Book Review: The Road to Ruin: The Global Elites’ Secret Plan for the Next Financial Crisis, by James Rickards, 2016, 301 pages.
The Road to Ruin is Rickards’ fourth book. I have read all four and I have learned plenty from each. Consider this an abbreviated review, as nearly every page in my copy of The Road to Ruin is marked with notes.
I recommend The Road to Ruin to anybody who has a financial interest in the future. I think James Rickards is closer than most in his assessment of our current debt problems and possible scenarios of the pessimistic type.
The Road to Ruin, released this month, is an up-to-date, pre-election review of monetary policy and how said policy will trigger a financial crisis far larger than those “foreshock” crises in 1998 and 2008. The author explains, from multiple perspectives of established monetary theories, the new complexity theory, and in practical terms how the crisis is predetermined and how it will be too large for the American government and the Federal Reserve Bank to contain.
The next one will impact the globe.
You’ll get a review of policies and laws that have set the table for problems in our near future. You may even see these as part of premeditated plan by global elites.
You’ll review the two major “Foreshocks” that the author ties to the coming “Earthquake 2018” - the title of Chapter 6. Chapter 4 was my favorite chapter. The topic is the 1998 crisis, but what I liked was it was from the author’s personal experience in a firm that collapsed in that crisis. He reported to the CEO and his story is one of great minds who didn’t see the flaws within their business model. The collapse of Long-Term Capital Management (LTCM) almost brought down the US economy. The author summarizes on P119: “The lessons of 1998 were not learned.”
Rickards says the Fed does not see the next crisis coming because they are using outdated models, and relying on flawed theories, that fail to recognize the leverage aspects of derivatives and the bubbles created with debt. He explains in detail what the Fed is missing as their only reference point to crisis is the depression rather than the near misses of 1998, 2008, and others.
Learning the theories of monetary policy is not like riding a bicycle. At least for me. This is what I like about reading the Rickards’ books. In each he explains the policies and history in detail. This gives the reader the knowledge necessary to then understand the author’s criticisms and predictions. In nearly every case, but not all, the author supports his conclusions and predictions. You can click over to my Book Notes to see my questions for the author. These are areas where I am still unclear.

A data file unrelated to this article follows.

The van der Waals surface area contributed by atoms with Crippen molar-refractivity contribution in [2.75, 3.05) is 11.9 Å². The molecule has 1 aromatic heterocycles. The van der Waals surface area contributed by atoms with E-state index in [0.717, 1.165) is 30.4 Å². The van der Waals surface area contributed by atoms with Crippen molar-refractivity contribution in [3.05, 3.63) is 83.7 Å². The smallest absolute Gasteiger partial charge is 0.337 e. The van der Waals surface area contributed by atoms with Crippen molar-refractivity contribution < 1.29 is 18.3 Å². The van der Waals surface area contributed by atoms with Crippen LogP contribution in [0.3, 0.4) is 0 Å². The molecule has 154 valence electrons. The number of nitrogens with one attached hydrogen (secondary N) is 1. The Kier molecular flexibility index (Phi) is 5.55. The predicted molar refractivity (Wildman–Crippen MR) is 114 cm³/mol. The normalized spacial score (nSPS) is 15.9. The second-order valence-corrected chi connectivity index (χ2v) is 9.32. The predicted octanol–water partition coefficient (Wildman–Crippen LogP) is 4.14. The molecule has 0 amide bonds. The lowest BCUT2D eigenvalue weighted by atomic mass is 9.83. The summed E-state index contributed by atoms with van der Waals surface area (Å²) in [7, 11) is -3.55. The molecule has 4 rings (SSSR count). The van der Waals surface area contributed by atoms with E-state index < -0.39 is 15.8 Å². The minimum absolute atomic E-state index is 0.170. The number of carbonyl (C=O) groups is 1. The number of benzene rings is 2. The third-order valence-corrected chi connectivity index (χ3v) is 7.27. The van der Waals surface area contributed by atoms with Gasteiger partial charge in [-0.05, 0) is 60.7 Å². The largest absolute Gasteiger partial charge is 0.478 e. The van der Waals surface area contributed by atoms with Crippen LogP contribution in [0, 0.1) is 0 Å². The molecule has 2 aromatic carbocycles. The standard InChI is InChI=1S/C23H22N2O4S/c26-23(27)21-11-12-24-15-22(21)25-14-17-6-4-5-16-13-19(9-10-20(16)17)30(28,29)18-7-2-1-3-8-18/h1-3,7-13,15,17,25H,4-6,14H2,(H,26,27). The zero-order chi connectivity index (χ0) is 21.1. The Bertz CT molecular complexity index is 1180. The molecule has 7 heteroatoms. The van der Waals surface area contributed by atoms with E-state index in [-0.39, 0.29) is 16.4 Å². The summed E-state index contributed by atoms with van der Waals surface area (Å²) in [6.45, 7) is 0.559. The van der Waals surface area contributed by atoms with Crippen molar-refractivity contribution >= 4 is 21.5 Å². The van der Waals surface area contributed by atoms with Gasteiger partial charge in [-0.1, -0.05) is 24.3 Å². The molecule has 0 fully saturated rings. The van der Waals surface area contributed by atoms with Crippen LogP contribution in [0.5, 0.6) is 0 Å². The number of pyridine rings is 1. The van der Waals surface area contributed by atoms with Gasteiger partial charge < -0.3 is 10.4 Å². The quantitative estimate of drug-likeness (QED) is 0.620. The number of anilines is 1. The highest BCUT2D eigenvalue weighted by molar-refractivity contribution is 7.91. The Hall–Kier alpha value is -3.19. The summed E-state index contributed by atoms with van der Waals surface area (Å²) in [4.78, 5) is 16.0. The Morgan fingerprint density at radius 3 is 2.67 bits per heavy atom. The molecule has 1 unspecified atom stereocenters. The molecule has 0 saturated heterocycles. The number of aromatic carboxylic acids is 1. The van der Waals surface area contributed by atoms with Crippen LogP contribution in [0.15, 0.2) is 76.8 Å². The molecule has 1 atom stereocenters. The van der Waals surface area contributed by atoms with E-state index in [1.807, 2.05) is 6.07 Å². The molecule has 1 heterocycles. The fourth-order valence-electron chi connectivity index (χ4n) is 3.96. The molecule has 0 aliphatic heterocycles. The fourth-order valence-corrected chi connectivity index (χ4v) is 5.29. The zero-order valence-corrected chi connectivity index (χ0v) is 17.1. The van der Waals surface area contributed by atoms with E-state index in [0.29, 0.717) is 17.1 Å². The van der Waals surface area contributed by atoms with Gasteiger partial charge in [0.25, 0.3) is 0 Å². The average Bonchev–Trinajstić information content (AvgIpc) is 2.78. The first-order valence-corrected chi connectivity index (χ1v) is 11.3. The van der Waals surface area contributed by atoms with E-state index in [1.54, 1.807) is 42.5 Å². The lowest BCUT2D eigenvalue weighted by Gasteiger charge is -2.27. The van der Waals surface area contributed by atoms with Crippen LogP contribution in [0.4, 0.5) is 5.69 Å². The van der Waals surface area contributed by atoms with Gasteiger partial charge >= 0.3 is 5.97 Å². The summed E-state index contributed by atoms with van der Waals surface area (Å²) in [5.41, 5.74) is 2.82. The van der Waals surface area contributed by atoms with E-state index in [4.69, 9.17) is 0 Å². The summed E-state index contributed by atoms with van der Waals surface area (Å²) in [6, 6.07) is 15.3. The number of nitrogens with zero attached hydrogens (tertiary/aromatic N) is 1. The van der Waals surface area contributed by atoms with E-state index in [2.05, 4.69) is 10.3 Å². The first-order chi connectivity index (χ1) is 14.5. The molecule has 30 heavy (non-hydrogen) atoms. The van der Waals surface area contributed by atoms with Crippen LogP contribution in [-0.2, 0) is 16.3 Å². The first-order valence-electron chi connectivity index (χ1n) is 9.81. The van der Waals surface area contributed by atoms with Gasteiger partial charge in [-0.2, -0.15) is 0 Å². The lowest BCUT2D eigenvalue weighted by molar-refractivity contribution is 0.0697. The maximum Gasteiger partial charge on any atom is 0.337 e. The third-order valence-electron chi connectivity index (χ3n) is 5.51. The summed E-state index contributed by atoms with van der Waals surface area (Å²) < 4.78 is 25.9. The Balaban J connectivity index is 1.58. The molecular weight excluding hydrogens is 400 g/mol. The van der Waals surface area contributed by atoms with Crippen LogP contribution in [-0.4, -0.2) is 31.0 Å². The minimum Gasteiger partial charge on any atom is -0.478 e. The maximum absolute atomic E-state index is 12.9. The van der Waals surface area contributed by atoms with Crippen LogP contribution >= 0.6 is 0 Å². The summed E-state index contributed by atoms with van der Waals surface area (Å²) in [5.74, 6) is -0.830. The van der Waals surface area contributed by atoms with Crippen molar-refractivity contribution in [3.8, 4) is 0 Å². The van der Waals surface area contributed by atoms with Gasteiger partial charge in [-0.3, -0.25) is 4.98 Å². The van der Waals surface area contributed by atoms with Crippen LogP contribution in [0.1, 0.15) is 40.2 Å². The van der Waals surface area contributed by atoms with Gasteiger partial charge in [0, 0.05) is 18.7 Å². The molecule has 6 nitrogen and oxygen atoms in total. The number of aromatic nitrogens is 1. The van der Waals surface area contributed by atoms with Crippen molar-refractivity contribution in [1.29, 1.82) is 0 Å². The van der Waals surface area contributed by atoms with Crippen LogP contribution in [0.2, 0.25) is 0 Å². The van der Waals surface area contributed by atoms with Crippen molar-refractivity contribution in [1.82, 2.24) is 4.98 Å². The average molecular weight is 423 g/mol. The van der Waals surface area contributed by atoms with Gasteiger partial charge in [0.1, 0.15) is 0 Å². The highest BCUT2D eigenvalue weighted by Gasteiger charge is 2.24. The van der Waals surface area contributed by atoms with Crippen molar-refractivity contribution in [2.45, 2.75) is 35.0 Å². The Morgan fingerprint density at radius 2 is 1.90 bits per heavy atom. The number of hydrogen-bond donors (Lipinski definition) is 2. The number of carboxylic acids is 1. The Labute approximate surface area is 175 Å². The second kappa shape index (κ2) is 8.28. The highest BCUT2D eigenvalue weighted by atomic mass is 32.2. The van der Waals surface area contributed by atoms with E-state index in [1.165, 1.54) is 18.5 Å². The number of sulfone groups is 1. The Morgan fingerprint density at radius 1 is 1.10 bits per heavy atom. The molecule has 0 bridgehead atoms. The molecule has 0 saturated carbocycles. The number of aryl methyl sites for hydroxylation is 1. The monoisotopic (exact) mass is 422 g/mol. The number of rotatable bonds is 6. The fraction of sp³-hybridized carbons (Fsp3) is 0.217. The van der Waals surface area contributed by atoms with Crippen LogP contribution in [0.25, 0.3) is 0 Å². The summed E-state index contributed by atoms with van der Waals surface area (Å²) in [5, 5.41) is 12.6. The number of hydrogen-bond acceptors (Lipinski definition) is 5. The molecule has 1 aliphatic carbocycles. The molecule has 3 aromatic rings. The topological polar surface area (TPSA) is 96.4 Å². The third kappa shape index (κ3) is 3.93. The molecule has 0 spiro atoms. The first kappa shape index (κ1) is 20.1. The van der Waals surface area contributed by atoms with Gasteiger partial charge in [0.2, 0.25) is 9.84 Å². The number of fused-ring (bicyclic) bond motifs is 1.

For example, the author makes a convincing case to buy physical gold in preparation for the coming crisis. Early in the book he says gold may spike to $10k/oz - a near 10x jump. He warns gold will be unavailable when the price jumps. And he warns the government may shutdown the banks and market exchanges to stop bank runs and equity selling. Later, he offers a suggested portfolio, “to preserve wealth in the coming collapse” (P289). A trigger for the jump will be an unexpected crisis (a snowflake preceding an avalanche) and the introduction of hyperinflation. The portfolio suggests 10% gold and 30% cash. My questions on these points include: 1) I understand holding cash is for using it to buy on dips, but the one asset that is spiking is the one investment that will be unavailable. 2) Holding that much cash in an inflationary situation would likely lead to panic-buying. (It would for me.) 3) Holding that much cash in a system that may be closed with no warning is risky. 4) Why not buy 40% physical gold now if you anticipate a 10x jump and closed banks?
As I was reading The Road to Ruin I kept questioning the publication date. Why not release after the election to include expectations of a Hillary administration or a Trump administration? Having finished the book, I now think the publication date was a great idea. First, the problems Rickard’s presents are mostly monetary in nature, rather than fiscal. So they are problems of a one-degree separation from the White House. Second, The Road to Ruin could be seen as a manifesto for an incoming administration that knows there is a problem but only sees insiders to ask for help. I genuinely hope the Trump transition team is considering Rickards’ advice. Intended or not, I saw many suggestions in Road to Ruin that are quite similar to statements Trump made during his campaign. A reason to be optimistic.
Read The Road to Ruin today if you want a complete and comprehensive assessment of current monetary shenanigans, risks in today’s economy, and tomorrow’s likely challenges.
Click here to see my questions for the author and 9 pages of selected quotes from the book.
I’ve added this book to the Ushanka Library at the left.
You can buy the book at Amazon.